Much like their trees and the other emblems of nature, fairies have (allegedly) existed in Ireland for countless centuries. They predate Christianity as a species referred to as the Tuatha Dé Danann; “the shining ones”, more godlike/goddesslike in nature than mere twinkling lights with little starry wands. They were an epic race of conquerors and legends; skilled artisans supposedly descended from the goddess Danu, driven underground by foes to become the Sídhe as we know them today. Their elaborate stories; histories, and even family trees exist as remnants of the lore they once were: perhaps once upon a time, people who genuinely traveled to Ireland from the outside, now made myth by the passing of time.
The duality of the Sídhe reflects the duality of the Irish spirit; in a way – less the dour and dreary vs. the sunny and optimistic/welcoming, but more a black and white polarization of each. The human quality is lost as it is insinuated that the fey; while perhaps human in some origins, are inhuman in many other ways. They can cause havoc when their homes are disturbed [which is, arguably, kind of understandable]; swap children for changelings [e.g. fey doppelgangers: a potential archaic explanation for badly-behaved kids; mental illness, or some other malady], or even whisk people away on one of their nighttime gallivants during the Thin Time. On the other hand, however, Sídhe could be exclusively helpful by doing chores [a little “elves and the shoemaker”, anyone?], or even left gifts and bestowed talents upon those who treated them well [an example of which is leaving out a bit of fresh milk or cream for them to enjoy].
As Christianity crept in, it couldn’t quite override the influence of fairy stories in Ireland. As it did with most pagan influence, Christianity adapted and coexisted with it: addressing the Sídhe as potentially “fallen angels” to account for their established selves in Celtish history and traditions.
Origins of the fey can still be found in Western Ireland to this day – if not in the fairy forts of Sligo, then certainly in the tales people tell of their existence.
Hostess Geraldine; a Wild West Irish Tours affiliate and keeper of Yeats Lodge B&B in Sligo; reflected on a few of her preternatural fey experiences:
“I'm not sure if it were the fairies playing tricks,” says Geraldine, “but I was lost down the Glen for a few hours about three years ago and couldn't find my way out. I tried all four corners in an attempt to get out and at one point tried the most unlikely route (which was extremely muddy). I was in my sandals (which got stuck in the mud), and I had to put my hand way down to retrieve them. I was beginning to panic, it was nearly 10:00 PM, misting rain and beginning to get dark. I was in mud up to my knees & elbows. I gave up and sat on a tree stump and, strangely enough, when I came to the realization that I could do it, spend the night if I had to, calmly had another wander around, back to all the areas I had been and found my way out quite easily. Was it the fairies? Who knows. Maybe it was a 'stray sod'.”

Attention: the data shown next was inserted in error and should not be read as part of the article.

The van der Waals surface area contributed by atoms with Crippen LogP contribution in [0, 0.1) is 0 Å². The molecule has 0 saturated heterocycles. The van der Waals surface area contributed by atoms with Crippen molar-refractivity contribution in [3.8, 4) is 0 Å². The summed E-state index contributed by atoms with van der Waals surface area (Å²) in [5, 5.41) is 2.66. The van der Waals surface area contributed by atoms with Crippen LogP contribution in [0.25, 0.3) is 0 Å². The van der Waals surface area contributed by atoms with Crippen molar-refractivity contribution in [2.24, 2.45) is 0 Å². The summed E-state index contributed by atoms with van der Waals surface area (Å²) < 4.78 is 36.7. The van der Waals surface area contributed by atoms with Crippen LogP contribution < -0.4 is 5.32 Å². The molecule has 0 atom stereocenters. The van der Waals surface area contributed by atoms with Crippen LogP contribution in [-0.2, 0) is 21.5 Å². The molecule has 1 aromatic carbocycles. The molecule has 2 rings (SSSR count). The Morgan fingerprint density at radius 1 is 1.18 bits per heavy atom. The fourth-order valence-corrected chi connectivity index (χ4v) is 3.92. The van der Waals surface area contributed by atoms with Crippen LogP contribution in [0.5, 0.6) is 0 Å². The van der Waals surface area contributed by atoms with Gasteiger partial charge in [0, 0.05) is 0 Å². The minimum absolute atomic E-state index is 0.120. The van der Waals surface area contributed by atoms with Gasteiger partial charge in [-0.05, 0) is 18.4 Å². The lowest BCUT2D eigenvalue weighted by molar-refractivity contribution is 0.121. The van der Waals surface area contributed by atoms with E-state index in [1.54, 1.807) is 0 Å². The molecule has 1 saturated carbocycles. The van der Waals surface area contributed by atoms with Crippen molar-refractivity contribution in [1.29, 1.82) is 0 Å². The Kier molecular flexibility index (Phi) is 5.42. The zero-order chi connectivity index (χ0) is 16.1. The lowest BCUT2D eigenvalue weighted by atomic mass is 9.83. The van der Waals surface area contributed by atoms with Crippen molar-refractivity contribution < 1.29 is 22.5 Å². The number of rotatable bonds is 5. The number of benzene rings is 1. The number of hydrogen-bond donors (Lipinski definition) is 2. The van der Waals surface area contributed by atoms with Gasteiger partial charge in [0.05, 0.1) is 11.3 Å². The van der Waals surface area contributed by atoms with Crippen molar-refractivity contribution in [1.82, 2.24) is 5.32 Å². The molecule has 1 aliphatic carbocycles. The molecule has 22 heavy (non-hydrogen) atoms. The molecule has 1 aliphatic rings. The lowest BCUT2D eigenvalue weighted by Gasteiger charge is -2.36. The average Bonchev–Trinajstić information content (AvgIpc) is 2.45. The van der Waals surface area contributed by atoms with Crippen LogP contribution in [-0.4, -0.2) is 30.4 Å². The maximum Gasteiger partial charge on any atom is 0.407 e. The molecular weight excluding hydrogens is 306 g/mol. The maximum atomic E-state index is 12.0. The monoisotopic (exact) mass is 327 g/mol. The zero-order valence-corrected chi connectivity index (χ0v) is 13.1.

When asked for clarification, Geraldine added:
“When I was a child a lot of my elderly neighbors used to talk about a ‘stray sod’… I remember when I was very young, my dad was out on the land and he came home hours later, he said 'the strangest thing happened, I couldn't find the gap out of the big meadow, I spent ages trying to find it.' One of my old neighbors was in and he said ‘you walked on a stray sod, you should have taken your jacket off and turned it inside out. It works every time’. I inquired a little more and was told that if you walk on a stray sod, you lose your bearings, get disorientated and ultimately get lost. Not sure if there are stray sods in the Glen but I definitely got lost.” Perhaps the work of mischievous fey, or something of the old Celtic spirits at play – the twists and turns of the Irish countryside brim with magic either way.
So what about fairies? Are they good or evil; or even neutral? What is it about them that perpetuates into modernity? Can you find them in Ireland? To the last, we at Wild West Irish Tours emphatically say: perhaps.
Until next time,
Sam Fishkind of Wild West Irish Tours